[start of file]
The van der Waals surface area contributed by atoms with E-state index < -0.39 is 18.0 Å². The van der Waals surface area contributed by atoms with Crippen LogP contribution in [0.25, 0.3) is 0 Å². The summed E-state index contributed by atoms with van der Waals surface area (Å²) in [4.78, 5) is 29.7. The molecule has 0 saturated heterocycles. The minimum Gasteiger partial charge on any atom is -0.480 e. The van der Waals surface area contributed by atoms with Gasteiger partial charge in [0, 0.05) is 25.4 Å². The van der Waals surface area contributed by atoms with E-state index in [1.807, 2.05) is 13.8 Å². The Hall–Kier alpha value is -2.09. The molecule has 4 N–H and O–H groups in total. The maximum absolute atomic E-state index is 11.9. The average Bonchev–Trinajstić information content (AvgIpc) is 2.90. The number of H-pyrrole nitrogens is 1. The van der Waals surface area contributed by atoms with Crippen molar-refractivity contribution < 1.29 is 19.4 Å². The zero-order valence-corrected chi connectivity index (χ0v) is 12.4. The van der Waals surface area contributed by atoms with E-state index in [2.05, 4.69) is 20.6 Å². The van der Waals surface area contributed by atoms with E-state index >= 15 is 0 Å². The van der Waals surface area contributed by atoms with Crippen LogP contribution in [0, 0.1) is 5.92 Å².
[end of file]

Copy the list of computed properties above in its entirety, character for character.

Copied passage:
The van der Waals surface area contributed by atoms with E-state index < -0.39 is 18.0 Å². The van der Waals surface area contributed by atoms with Crippen LogP contribution in [0.25, 0.3) is 0 Å². The summed E-state index contributed by atoms with van der Waals surface area (Å²) in [4.78, 5) is 29.7. The molecule has 0 saturated heterocycles. The minimum Gasteiger partial charge on any atom is -0.480 e. The van der Waals surface area contributed by atoms with Gasteiger partial charge in [0, 0.05) is 25.4 Å². The van der Waals surface area contributed by atoms with E-state index in [1.807, 2.05) is 13.8 Å². The Hall–Kier alpha value is -2.09. The molecule has 4 N–H and O–H groups in total. The maximum absolute atomic E-state index is 11.9. The average Bonchev–Trinajstić information content (AvgIpc) is 2.90. The number of H-pyrrole nitrogens is 1. The van der Waals surface area contributed by atoms with Crippen molar-refractivity contribution < 1.29 is 19.4 Å². The zero-order valence-corrected chi connectivity index (χ0v) is 12.4. The van der Waals surface area contributed by atoms with E-state index in [2.05, 4.69) is 20.6 Å². The van der Waals surface area contributed by atoms with E-state index >= 15 is 0 Å². The van der Waals surface area contributed by atoms with Crippen LogP contribution in [0, 0.1) is 5.92 Å².